“It needed no warm up and lifted off at 120 KPH but didn’t give a “good push” like the twin-engine Meteor. He climbed to 28,000 feet and effortlessly cruised at 500 MPH. He kept in mind the Heinkel factory pilot’s demise from wing stress as he flew the splinter box.” (All MPH and other performance figures were later calculated from the metric instruments’ read outs)

    His crew chief was quoted as saying, “If you’re barmy enough to want to fly this carpenter’s nightmare, Sir, I feel I should point out that this ‘er glorified bloody blow torch you’re ‘anging under is only ‘anging on by two **^@#^* Bolts!”

    Thinking quickly, Benson retorted, “Well Sarge, if the bloody blow torch comes off I’ll just have to glide the jolly thing back won’t I?”

    “I felt the plane snaking gently left to right but tried a gentle low G loop with a 3,000-foot diameter at 28,000 feet and some other gentle maneuvers with no problems. I actually enjoyed flying it. The plane had no vices thus far and he pondered if Hitler youth may have been able to fly it after all,” he said.

    “But upon landing I noticed poor lateral control even though he was about 15 MPH over the advised 110 MPH approach speed. With 30-degrees flaps at 130 MPH I let down the gear. The nose gear’s close proximity springing down made a tremendous noise,” he concluded.

    He synopsized the plane’s handling thusly: “Low speed very tricky, lateral and longitudinal stability poor due to high mount of engine, control movements at all speeds had to be smooth-no sudden input.

    “Maximum altitude attained 42,200 ft. at 470 MPH, range at sea level 240 miles, 385 miles at 20,000 ft., 610 miles at 38,000 feet, 4,700 FPM at takeoff and 3,200 FPM at 20,000 ft. Maximum level speed seen- 562 MPH at 18,400 ft. Maximum dive speed 585 MPH at 25,000 ft. begun at 35,000 ft. Control snatch and buffet severe at those speeds requiring slow movements to level out. Lowest safe speed 120 MPH with some flaps. Treated smoothly with an experienced pilot, say, 2,600 hours flight time, it was very good. No way you could haul it around in maneuvers like a Spit or FW 190. Hitler Youth would have never stood a chance. Good visibility ahead and up but poor behind and back laterally.”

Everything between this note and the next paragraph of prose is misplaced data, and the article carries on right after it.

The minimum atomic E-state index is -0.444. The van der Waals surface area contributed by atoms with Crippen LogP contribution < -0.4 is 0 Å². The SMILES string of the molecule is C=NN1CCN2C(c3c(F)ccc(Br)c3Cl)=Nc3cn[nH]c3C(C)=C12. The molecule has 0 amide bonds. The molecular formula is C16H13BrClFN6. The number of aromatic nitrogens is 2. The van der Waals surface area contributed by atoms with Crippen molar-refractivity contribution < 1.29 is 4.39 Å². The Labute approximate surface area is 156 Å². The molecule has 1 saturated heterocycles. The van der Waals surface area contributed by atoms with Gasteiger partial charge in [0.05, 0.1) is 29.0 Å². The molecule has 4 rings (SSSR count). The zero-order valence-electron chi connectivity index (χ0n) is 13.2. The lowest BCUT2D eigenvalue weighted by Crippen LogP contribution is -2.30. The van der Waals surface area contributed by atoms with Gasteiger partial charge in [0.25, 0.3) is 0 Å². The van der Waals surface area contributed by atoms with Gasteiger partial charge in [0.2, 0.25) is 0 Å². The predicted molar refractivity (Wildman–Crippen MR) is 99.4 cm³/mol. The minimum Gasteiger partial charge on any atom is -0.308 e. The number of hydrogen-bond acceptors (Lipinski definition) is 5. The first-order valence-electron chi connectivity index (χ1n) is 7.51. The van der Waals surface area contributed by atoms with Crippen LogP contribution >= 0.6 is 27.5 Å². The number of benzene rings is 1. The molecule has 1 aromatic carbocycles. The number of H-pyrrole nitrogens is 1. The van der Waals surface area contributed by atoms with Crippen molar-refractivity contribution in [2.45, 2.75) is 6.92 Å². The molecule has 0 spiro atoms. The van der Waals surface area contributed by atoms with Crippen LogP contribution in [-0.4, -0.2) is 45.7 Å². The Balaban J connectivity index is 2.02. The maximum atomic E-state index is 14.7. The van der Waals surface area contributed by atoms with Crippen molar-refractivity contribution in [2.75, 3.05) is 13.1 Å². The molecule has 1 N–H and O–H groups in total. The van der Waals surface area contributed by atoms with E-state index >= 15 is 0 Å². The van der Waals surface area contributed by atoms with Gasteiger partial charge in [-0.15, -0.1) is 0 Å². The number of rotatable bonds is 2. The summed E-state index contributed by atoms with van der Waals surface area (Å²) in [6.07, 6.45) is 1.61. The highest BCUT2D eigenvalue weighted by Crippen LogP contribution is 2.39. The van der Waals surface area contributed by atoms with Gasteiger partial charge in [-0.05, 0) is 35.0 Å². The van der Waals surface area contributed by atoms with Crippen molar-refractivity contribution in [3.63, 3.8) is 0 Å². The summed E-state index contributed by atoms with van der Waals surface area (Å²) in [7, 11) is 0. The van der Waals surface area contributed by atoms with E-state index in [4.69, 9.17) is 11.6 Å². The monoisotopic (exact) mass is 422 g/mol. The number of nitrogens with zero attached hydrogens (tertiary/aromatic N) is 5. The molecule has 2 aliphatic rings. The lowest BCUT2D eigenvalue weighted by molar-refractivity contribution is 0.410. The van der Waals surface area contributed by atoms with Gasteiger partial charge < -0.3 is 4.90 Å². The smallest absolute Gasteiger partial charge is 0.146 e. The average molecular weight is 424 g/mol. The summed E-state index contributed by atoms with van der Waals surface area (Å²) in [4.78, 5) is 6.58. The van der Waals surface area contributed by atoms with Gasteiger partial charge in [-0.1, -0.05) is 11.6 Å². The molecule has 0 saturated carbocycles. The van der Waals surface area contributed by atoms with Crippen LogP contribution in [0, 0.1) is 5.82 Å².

A total of 150 planes were officially given to the Luftwaffe with about fifty more hurriedly taken without paperwork. 800 more were in advanced stages of final assembly.

    SAME DESIGN?
    Henschel produced a near clone of the He 162 in their jet HS 132A dive-bomber with its positive dihedral twin rudder tail.. This design proceeded the He 162’s seemingly being finalized in May of 1944. The construction of wood and metal was identical in usage to the 162.

    The pilot was to fly the craft in the prone position allowing higher Gs and less frontal area. The design was stressed to 12g believing 10-11g could be withstood by a prone pilot.

    A BMW 003A-1 of 1,760 lbs. thrust was the initial power plant with the Heinkel-Hirth 011A-1 of 2,866 lbs. thrust to replace it on the HS 132C model. It was in a pod atop the fuselage just like the He 162’s. With the BMW a top speed of 485 MPH at 19,685 ft. without and 435 MPH with a bomb of 1,102 lbs. was calculated. A maximum range of 696 miles was foreseen and a ceiling of 34,450 ft. was planned. Dimensions were identical to the 162 as well with a span of 23.65’ and a length of 29.2’ though weight was more at 7,496 lbs. loaded.

    The “C” was to have been armed with two 30mm Mk 103 with 60 RPG and two 20mm MG 151 with 250 RPG plus the bomb. Without the 30mms a larger 2,205 lb. bomb could have been toted. By the spring of 1945 prototype V1 was readying for flight trials with V2 and V3 80-percent finished. Soviet forces overran the factory before flight tests could commence.

    BIBLIOGRAPHY:

    Green, William
    Bombers Reconnaissance Aircraft Vol. 10
    Doubleday Co. NY 1968

    Green, William
    Fighters Vol. 1
    Doubleday Co., 1960

    Green, William
    Jets Aircraft of the World
    Macdonald, London, 1955

    Green, Wm.
    The Complete Book of Fighters
    Smithmark Publishers, NY, 1994

    Trimble, Robert
    HE-162
    Air Combat September 1975

    Written by "Twitch" and published a few years ago
     
Loading...
Similar Threads
  1. tomo pauk
    Replies:
    1
    Views:
    1,871
  2. mikewint
    Replies:
    52
    Views:
    5,973
  3. schlosser
    Replies:
    39
    Views:
    3,315
  4. Soren
    Replies:
    127
    Views:
    34,501
  5. me262
    Replies:
    38
    Views:
    7,758

Share This Page